It’s nothing but misery.
That’s the assessment of town of Fairfield resident Monique Consolazio, who lives in the shadow of two of the towering wind turbines making up the Hardscrabble Wind Project.
Hers is a plight shared by many who have lodged complaints against the global giant Iberdrola Renewables, based in Spain.
Davis Road resident James Salamone and his wife, June, are among others calling in complaints about noise, TV interference and light flickers since the turbines came online in late February.
Salamone has compared the loudest noises generated by the turbines to the take-off of a fighter jet. “It’s like living within 50 yards of an Air Force base,” he said recently. “It doesn’t matter if the windows are closed or not.”
He continued, “I don’t know how long my wife and I can stand it. It’s on and off. You can never get used to it.”Consolazio also compared the loudest noises to aircraft. They alleged the sound can be like a “jumbo jet hovering over your house.”
Depending on the weather, the wind speed and the direction in which the turbine is turned, she said the turbines can also sound like an approaching giant, “Shazoom-bang;” a prolonged swooshing sound or nothing at all.
Between the noise issues and the unpleasant lighting effects, some residents have packed up and left town.Salamone’s daughter, who formerly lived with her family in another Davis Road residence, is among them.
In connection with the noise complaints, the company recently completed sound-level monitoring at several targeted locations in the rural community.
As noted in the June 24 study summary issued to Iberdrola company officials Michael Clayton, Neil Habig and Scott McDonald, the testing was conducted by CH2M Hill in order to “assess if the sound levels attributable to the project complied with the project limit of 50 dBA [decibels].”
Engineer Mark Bastasch, who drew up the summary, maintains that while the overall measured level at times exceeded the maximum allowed 50 dBA, those incidents “corresponded to periods of extreme winds and were not attributable to the project.”
He claimed that under extremely windy conditions, “the wind-induced noise and tree rustling is a contributing or dominate factor. As such, these events are not representative of a sound level attributable to the project. Outside of these limited high-wind events, the monitoring results do not indicated that the measured sound-level attributable to the project exceeds 50 dBA.”
Town officials are expected to hold a special public meeting at the Fairfield Community Hall on Thursday, Sept. 15, at 6 p.m., in order to address the company’s study.
Among those expected to be present that evening include an attorney hired by the town to deal with the turbine-related issues, an expert who’s been looking at the company’s sound-study data and town officials, who are expected to proceed with a separate study of their own in order to “make sure [Iberdrola’s] numbers are correct,” said town Supervisor Richard Souza.
He said the meeting date was based, in part, on the availability of the expert to meet with the town council and had nothing to do with the Sept. 13 primary election between Souza and Henry Crofoot. Both are Republicans seeking the town supervisor’s post.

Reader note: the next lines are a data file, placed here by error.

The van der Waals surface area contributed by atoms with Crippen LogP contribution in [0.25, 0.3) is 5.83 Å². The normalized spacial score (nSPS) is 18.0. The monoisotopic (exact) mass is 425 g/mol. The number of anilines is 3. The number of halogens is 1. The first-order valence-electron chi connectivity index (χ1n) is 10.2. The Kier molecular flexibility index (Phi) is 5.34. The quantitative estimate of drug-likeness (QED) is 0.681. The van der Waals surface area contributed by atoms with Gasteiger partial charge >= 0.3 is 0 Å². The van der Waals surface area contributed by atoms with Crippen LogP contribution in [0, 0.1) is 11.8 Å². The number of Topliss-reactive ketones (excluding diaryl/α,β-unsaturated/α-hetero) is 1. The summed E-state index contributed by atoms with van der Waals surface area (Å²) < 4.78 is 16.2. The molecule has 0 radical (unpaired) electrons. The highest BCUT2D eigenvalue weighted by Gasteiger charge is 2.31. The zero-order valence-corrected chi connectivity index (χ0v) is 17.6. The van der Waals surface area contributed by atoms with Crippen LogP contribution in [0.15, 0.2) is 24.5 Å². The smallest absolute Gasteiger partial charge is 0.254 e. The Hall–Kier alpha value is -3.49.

Citing the results of a preliminary sound study, conducted in 2008 before the wind farm project was approved, Salamone questioned the need for a third study.
In his view, the wind turbine operation exceeds allowed sound levels when combined with pre-project ambient noise levels at test sites on Davis Road.
An Iberdrola company spokesperson contacted late last week did not respond with a comment prior to press time.
Souza said the town’s test is needed because the first was based on a model — and projected data.
As noted in the June 5, 2008, cover letter addressed to town of Fairfield officials by URS company official James P. Cowan and dealing with the Hardscrabble Wind Farm noise evaluation for Davis Road, Cowan noted the noise monitoring and modeling was conducted with the goal of “assisting [town officials] in evaluating the potential noise impact of the proposed [wind power] facility” on behalf of a Davis Road resident with noise sensitivities.
Souza said the town’s test would be conducted in November or December after the foliage is gone in order to give all parties concerned a better idea of the problem.
The study recently concluded by Iberdrola and the proposed study to be undertaken for the town would both be based on actual noise-level data.
Neither the Salamones nor Consolazio believe it’s realistic to hope Iberdrola will move the problem turbines from the areas around their homes. Both, however, are hopeful that measures can be taken to mitigate noise levels by taking the turbines out of service during windy conditions, for example.
In the meantime, the wind turbines have pitted neighbor against neighbor: Long-struggling farmers and other property owners generating revenue from the turbines have benefited from the project, and less fortunate residents — those who have reaped neither income, reductions in utility costs or tax relief — feel they’ve been unjustly treated by a company with deep pockets, a lot of legal and political clout, and time to wait them out.